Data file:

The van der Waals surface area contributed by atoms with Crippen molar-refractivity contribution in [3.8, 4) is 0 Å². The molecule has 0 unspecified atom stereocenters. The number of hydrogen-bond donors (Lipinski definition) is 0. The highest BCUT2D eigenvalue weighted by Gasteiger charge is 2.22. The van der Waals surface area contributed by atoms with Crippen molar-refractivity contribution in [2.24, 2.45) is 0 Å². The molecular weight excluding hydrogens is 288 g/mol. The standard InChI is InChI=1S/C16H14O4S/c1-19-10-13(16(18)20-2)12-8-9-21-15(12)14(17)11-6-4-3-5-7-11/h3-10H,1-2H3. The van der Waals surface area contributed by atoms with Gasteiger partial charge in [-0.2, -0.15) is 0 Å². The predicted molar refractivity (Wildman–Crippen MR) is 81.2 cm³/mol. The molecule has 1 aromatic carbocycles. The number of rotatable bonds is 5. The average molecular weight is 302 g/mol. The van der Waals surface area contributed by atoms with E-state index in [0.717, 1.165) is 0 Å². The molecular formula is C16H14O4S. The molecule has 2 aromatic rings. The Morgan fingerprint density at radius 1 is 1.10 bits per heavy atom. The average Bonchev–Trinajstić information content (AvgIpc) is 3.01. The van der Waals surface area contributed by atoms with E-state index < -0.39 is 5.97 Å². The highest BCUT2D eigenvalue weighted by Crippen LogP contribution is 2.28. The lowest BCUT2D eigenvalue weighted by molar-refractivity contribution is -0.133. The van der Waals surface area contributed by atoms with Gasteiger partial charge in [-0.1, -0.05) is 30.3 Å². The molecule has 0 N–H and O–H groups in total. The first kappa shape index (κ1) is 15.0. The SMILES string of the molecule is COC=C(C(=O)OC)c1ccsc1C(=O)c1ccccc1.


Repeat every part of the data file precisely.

The van der Waals surface area contributed by atoms with Crippen molar-refractivity contribution in [3.8, 4) is 0 Å². The molecule has 0 unspecified atom stereocenters. The number of hydrogen-bond donors (Lipinski definition) is 0. The highest BCUT2D eigenvalue weighted by Gasteiger charge is 2.22. The van der Waals surface area contributed by atoms with Crippen molar-refractivity contribution in [2.24, 2.45) is 0 Å². The molecular weight excluding hydrogens is 288 g/mol. The standard InChI is InChI=1S/C16H14O4S/c1-19-10-13(16(18)20-2)12-8-9-21-15(12)14(17)11-6-4-3-5-7-11/h3-10H,1-2H3. The van der Waals surface area contributed by atoms with Gasteiger partial charge in [-0.2, -0.15) is 0 Å². The predicted molar refractivity (Wildman–Crippen MR) is 81.2 cm³/mol. The molecule has 1 aromatic carbocycles. The number of rotatable bonds is 5. The average molecular weight is 302 g/mol. The van der Waals surface area contributed by atoms with E-state index in [0.717, 1.165) is 0 Å². The molecular formula is C16H14O4S. The molecule has 2 aromatic rings. The Morgan fingerprint density at radius 1 is 1.10 bits per heavy atom. The average Bonchev–Trinajstić information content (AvgIpc) is 3.01. The van der Waals surface area contributed by atoms with E-state index < -0.39 is 5.97 Å². The highest BCUT2D eigenvalue weighted by Crippen LogP contribution is 2.28. The lowest BCUT2D eigenvalue weighted by molar-refractivity contribution is -0.133. The van der Waals surface area contributed by atoms with Gasteiger partial charge in [-0.1, -0.05) is 30.3 Å². The molecule has 0 N–H and O–H groups in total. The first kappa shape index (κ1) is 15.0. The SMILES string of the molecule is COC=C(C(=O)OC)c1ccsc1C(=O)c1ccccc1.